This challenge may be the toughest one Mr. Obama faces in his first term. Fortunately, the new president is enormously gifted. That's important, because it is no longer a matter of whether tax revenues must increase, but how.

Hold on to your wallets. There has long been talk of using a VAT tax to replace the income tax system. But what Altman is suggesting is a VAT tax on top of the income tax. And the chances of this being a bipartisan effort - other than a bare handful of nominal Republicans in the House and Senate - is zero. The left has brought us to the brink with spending on a heretofore unseen scale. They own it. I hope the left enjoys their complete control of the levers of our federal government at the moment. File this one under "give 'em enough rope and they will hang themselves."


Ex-Dissident said...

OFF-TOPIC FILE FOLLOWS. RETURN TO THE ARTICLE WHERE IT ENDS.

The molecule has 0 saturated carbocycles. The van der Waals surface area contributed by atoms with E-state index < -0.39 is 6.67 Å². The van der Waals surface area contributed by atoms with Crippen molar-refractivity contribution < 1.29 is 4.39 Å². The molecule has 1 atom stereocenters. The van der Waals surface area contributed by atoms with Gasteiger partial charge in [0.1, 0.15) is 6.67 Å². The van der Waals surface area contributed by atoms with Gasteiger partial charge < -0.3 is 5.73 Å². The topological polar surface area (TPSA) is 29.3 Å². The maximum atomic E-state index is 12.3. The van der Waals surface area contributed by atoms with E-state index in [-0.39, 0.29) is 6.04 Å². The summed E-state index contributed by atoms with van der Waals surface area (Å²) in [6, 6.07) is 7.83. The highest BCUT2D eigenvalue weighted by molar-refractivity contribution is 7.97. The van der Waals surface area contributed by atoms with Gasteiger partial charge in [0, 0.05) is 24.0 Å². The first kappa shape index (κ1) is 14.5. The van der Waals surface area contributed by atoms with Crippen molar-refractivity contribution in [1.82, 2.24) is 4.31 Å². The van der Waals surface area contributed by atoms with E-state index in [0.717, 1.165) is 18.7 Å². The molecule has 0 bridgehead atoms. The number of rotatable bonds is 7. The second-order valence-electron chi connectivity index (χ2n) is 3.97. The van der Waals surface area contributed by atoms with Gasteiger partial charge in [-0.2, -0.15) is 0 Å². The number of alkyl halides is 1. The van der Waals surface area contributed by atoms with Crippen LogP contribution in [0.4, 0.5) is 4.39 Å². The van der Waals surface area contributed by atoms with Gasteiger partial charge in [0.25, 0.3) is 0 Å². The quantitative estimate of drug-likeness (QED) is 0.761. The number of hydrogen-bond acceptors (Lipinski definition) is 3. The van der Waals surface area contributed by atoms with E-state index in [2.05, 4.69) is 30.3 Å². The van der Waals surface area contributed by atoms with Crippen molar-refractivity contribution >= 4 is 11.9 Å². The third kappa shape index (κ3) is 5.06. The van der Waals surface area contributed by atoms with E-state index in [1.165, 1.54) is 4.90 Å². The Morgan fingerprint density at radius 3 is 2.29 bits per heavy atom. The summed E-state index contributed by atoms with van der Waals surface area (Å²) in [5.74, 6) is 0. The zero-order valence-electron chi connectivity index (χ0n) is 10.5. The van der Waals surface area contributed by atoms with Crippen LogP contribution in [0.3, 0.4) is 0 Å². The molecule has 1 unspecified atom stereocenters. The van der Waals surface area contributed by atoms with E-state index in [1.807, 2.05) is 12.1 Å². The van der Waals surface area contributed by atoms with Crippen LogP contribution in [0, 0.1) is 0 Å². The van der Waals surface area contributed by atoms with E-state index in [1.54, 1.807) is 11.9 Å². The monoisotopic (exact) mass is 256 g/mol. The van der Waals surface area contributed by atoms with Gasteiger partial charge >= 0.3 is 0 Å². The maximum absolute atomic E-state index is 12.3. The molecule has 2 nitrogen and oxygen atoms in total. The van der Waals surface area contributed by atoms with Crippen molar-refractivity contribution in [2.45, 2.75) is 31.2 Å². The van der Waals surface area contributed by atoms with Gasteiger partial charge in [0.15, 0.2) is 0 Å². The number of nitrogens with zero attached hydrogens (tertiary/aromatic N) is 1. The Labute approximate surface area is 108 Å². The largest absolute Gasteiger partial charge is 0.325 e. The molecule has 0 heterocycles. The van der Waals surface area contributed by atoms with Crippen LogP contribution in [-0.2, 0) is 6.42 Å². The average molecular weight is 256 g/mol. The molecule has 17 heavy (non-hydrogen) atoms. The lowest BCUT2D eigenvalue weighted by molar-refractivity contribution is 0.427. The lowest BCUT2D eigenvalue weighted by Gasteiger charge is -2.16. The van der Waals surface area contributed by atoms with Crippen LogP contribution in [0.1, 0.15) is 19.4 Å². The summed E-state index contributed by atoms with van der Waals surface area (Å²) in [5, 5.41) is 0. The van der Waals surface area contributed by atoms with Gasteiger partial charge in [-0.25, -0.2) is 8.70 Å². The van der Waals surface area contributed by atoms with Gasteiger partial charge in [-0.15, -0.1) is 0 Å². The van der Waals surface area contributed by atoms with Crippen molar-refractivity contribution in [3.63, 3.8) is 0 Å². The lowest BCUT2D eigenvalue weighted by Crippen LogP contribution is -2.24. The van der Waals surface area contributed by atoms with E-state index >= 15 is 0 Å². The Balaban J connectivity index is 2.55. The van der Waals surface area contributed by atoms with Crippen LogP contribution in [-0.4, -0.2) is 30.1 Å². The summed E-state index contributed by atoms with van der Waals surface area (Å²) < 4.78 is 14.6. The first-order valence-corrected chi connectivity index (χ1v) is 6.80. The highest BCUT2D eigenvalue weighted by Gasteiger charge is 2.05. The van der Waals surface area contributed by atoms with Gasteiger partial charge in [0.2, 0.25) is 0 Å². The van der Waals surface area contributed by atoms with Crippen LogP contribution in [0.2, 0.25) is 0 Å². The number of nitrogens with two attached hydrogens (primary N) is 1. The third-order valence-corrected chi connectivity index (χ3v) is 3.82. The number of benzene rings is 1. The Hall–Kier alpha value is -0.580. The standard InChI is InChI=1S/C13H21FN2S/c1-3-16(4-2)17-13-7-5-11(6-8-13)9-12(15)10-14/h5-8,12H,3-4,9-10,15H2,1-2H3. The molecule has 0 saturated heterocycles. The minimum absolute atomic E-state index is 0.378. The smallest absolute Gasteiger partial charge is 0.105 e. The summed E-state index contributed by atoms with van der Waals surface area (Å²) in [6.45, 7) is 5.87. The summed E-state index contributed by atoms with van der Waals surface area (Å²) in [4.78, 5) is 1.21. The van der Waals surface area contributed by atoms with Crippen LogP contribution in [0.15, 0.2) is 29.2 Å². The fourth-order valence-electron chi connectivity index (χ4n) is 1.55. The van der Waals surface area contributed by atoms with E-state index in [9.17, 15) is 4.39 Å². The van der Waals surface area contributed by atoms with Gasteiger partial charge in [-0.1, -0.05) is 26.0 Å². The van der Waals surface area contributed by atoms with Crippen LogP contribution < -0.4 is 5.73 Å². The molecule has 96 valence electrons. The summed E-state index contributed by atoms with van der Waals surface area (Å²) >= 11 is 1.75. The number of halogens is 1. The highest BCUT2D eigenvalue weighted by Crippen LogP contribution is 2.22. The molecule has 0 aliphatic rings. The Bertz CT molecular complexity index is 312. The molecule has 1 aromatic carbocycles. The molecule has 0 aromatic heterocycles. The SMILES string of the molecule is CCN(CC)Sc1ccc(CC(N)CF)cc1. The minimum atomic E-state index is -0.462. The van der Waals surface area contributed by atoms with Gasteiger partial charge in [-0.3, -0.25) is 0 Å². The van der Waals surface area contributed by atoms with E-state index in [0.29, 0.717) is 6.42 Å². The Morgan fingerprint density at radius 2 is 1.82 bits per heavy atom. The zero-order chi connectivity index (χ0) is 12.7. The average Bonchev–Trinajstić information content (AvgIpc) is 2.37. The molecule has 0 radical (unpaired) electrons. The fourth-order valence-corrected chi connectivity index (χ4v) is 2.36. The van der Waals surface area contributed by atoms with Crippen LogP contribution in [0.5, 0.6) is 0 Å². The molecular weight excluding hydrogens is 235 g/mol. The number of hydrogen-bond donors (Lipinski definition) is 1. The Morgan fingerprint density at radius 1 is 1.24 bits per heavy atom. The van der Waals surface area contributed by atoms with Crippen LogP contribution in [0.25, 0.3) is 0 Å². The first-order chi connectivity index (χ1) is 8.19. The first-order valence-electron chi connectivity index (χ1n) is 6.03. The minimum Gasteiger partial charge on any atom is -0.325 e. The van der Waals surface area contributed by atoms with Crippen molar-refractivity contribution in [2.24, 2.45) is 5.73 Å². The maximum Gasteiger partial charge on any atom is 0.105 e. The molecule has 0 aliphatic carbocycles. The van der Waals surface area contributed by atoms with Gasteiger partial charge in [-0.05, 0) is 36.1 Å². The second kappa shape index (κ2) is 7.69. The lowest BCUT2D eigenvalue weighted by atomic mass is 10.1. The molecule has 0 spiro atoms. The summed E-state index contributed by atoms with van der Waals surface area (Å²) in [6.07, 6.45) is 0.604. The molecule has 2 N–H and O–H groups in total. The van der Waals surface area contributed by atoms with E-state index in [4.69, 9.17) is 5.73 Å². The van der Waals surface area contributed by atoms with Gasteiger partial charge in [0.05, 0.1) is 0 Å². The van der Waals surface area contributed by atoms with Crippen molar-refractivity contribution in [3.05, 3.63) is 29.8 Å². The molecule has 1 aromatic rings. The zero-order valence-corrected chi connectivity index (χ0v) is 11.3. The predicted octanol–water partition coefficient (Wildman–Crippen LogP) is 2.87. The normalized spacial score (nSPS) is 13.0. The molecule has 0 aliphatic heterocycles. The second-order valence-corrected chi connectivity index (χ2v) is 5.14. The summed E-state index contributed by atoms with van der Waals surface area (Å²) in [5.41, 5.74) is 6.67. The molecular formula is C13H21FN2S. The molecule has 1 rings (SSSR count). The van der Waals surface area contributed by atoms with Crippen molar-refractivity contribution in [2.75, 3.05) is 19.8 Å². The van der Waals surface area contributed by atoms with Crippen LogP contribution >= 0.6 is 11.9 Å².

Wolf, what if all these insane proposals are really a means to make us - American citizens, ready to accept "reform" of our Constitution and Bill of Rights. If the document loses meaning or if we are desperate enough, we'll accept this "change".

billm99uk said...

Hey, if you think you've got a "great national debt" then you ought to see whats ours in the UK is. And we've already 15% VAT as well as income tax.

On the up side, we do have an election in less than a year, so can actually do something about it a little sooner than you ;)

OBloodyHell said...

> Wolf, what if all these insane proposals are really a means to make us - American citizens, ready to accept "reform" of our Constitution and Bill of Rights. If the document loses meaning or if we are desperate enough, we'll accept this "change".

I think Mr. Schicklgruber tried that solution to a major economic crisis. Didn't work out so well, as I recall.